“What we have is a war between two food systems, a traditional diet of real food once produced by the farmers around you and the producers of ultraprocessed food designed to be over-consumed and which in some cases are addictive,” said Carlos A. Monteiro, a professor of nutrition and public health at the University of São Paulo.
“It’s a war,” he said, “but one food system has disproportionately more power than the other.”
Da Silva reaches customers in Fortaleza’s slums, many of whom don’t have ready access to a supermarket. She champions the product she sells, exulting in the nutritional claims on the labels that boast of added vitamins and minerals.
“Everyone here knows that Nestlé products are good for you,” she said, gesturing to cans of Mucilon, the infant cereal whose label says it is “packed with calcium and niacin,” but also Nescau 2.0, a sugar-laden chocolate powder.
She became a Nestlé vendor two years ago, when her family of five was struggling to get by. Though her husband is still unemployed, things are looking up. With the $185 a month she earns selling Nestlé products, she was able to buy a new refrigerator, a television and a gas stove for the family’s three-room home.
Started a decade ago in Brazil, the program serves 700,000 “low-income consumers each month,” according to its website. Despite the country’s continuing economic crisis, the program has been growing 10 percent a year, according to Felipe Barbosa, a company supervisor.
Nestlé increasingly also portrays itself as a leader in its commitment to community and health. Two decades ago, it anointed itself a “nutrition health and wellness company.” Over the years, the company says it has reformulated nearly 9,000 products to reduce salt, sugar and fat.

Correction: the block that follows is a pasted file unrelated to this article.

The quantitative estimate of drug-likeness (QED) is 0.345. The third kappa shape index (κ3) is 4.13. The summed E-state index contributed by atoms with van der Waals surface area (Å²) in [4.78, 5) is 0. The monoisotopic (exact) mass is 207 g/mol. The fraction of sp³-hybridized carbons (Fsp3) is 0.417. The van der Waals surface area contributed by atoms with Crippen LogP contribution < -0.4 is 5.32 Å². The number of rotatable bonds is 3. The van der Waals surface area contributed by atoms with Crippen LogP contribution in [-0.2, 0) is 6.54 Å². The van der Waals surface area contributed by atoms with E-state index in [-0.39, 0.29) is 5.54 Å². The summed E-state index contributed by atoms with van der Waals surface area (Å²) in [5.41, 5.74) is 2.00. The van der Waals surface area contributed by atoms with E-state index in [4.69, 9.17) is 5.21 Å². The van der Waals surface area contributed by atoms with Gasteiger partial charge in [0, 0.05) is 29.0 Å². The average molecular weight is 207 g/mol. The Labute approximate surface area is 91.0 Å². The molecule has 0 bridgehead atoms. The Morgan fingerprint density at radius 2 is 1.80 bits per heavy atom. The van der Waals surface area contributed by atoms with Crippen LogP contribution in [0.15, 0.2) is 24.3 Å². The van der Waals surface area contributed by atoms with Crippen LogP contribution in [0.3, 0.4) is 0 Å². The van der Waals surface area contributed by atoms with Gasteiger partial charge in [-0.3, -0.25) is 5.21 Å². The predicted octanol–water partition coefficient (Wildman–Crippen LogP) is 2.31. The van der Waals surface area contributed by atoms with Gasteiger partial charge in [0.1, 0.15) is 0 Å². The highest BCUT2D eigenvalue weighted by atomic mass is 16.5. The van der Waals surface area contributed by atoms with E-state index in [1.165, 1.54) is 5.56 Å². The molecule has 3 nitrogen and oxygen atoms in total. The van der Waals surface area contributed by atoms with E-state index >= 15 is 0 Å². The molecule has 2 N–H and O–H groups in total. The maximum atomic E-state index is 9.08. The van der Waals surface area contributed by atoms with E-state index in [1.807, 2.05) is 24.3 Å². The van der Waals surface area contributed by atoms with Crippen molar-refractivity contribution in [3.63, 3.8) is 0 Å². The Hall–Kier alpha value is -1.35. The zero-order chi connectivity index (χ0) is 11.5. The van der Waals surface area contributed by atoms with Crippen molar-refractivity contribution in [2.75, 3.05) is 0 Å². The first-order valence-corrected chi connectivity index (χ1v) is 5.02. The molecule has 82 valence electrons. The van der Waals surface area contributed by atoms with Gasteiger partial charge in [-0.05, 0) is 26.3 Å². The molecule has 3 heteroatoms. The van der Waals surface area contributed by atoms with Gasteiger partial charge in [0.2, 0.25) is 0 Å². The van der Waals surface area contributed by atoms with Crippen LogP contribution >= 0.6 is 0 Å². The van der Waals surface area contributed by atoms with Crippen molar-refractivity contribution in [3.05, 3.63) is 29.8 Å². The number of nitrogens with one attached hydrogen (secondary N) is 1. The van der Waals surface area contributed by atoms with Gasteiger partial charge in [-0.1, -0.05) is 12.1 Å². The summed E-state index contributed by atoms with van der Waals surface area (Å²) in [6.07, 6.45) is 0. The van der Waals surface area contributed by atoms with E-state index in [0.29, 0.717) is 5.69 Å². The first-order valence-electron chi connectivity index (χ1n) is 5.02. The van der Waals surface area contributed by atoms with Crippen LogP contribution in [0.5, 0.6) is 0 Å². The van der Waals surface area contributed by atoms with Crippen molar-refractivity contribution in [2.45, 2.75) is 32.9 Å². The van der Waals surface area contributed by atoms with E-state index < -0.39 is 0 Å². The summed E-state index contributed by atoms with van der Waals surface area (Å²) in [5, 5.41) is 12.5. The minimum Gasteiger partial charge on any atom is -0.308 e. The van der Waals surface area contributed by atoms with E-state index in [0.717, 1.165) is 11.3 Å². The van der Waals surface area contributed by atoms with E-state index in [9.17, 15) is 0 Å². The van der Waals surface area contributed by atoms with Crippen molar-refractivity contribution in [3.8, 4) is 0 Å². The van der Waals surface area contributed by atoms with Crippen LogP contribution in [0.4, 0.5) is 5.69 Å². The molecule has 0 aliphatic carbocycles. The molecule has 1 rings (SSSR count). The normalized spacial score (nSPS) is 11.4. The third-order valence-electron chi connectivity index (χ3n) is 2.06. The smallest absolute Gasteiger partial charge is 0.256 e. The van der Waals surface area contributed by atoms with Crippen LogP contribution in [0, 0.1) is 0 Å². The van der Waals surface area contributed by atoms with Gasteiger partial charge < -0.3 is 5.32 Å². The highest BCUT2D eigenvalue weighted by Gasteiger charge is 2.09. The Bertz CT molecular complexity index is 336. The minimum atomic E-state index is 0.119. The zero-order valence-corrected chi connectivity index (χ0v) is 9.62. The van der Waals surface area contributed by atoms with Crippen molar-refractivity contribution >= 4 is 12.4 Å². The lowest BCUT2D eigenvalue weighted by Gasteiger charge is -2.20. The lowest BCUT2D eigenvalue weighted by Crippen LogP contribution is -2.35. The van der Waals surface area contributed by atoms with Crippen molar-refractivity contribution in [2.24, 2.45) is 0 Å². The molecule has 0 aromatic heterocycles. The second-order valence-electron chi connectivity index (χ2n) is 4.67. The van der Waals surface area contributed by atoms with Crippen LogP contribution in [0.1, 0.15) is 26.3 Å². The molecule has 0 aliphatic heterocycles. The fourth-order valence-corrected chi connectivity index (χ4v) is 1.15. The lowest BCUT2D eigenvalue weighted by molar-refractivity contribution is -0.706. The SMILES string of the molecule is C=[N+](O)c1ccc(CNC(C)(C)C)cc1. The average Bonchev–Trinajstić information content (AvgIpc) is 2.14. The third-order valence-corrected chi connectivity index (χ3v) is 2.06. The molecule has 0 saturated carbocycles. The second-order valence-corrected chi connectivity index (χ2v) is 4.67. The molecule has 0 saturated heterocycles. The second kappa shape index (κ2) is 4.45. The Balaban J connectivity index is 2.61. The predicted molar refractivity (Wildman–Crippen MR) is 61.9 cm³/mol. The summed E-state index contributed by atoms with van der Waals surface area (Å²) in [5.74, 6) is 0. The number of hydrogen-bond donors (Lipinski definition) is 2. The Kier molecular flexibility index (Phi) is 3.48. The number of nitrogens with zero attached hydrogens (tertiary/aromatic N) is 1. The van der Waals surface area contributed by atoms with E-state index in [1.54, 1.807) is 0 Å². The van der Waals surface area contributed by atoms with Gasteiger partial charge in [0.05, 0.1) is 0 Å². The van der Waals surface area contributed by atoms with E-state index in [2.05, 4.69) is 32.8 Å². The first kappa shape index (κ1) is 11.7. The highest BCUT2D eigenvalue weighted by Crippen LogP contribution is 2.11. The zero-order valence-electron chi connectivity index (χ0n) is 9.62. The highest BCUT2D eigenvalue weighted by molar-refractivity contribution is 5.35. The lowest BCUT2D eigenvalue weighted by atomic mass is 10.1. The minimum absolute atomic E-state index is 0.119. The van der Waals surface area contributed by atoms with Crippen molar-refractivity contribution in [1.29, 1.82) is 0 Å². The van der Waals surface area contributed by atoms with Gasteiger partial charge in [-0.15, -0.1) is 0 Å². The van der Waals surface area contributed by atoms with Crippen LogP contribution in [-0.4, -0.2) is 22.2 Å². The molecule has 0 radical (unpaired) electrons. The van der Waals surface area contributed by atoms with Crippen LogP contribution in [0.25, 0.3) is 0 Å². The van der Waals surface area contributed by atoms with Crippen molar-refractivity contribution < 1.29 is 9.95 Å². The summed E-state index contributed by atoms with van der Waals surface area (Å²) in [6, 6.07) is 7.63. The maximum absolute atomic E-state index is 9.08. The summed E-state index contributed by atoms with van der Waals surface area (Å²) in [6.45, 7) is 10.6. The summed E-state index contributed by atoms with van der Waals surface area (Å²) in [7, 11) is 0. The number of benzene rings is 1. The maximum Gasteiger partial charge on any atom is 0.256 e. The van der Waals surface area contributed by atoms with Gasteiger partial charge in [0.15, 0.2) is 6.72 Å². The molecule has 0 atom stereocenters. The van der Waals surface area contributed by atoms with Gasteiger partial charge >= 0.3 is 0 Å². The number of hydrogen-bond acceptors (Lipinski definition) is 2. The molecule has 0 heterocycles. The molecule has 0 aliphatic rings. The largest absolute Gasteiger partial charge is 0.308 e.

Nestlé’s portfolio of foods is vast and different from that of some snack companies, which make little effort to focus on healthy offerings. They include Nesfit, a whole-grain cereal; lowfat yogurts like Molico that contain a relatively modest amount of sugar (6 grams); and a range of infant cereals, served with milk or water, that are fortified with vitamins, iron and probiotics.
Gibney, the nutritionist and Nestlé consultant, said the company deserved credit for reformulating healthier products.
But of the 800 products that Nestlé says are available through its vendors, da Silva says her customers are mostly interested in only about two dozen of them, virtually all sugar-sweetened items like Kit-Kats; Nestlé Greek Red Berry, a 3.5-ounce cup of yogurt with 17 grams of sugar; and Chandelle Pacoca, a peanutflavored pudding in a container the same size as the yogurt that
has 20 grams of sugar — nearly the entire World Health Organization’s recommended daily limit.
“On one hand, Nestlé is a global leader in water and infant formula and a lot of dairy products,” said Barry Popkin, professor of nutrition at the University of North Carolina. “On the other hand, they are going into the backwoods of Brazil and selling their candy.”
More than 1,000 miles south of Fortaleza, the effects of changing eating habits are evident at a brightly painted day care center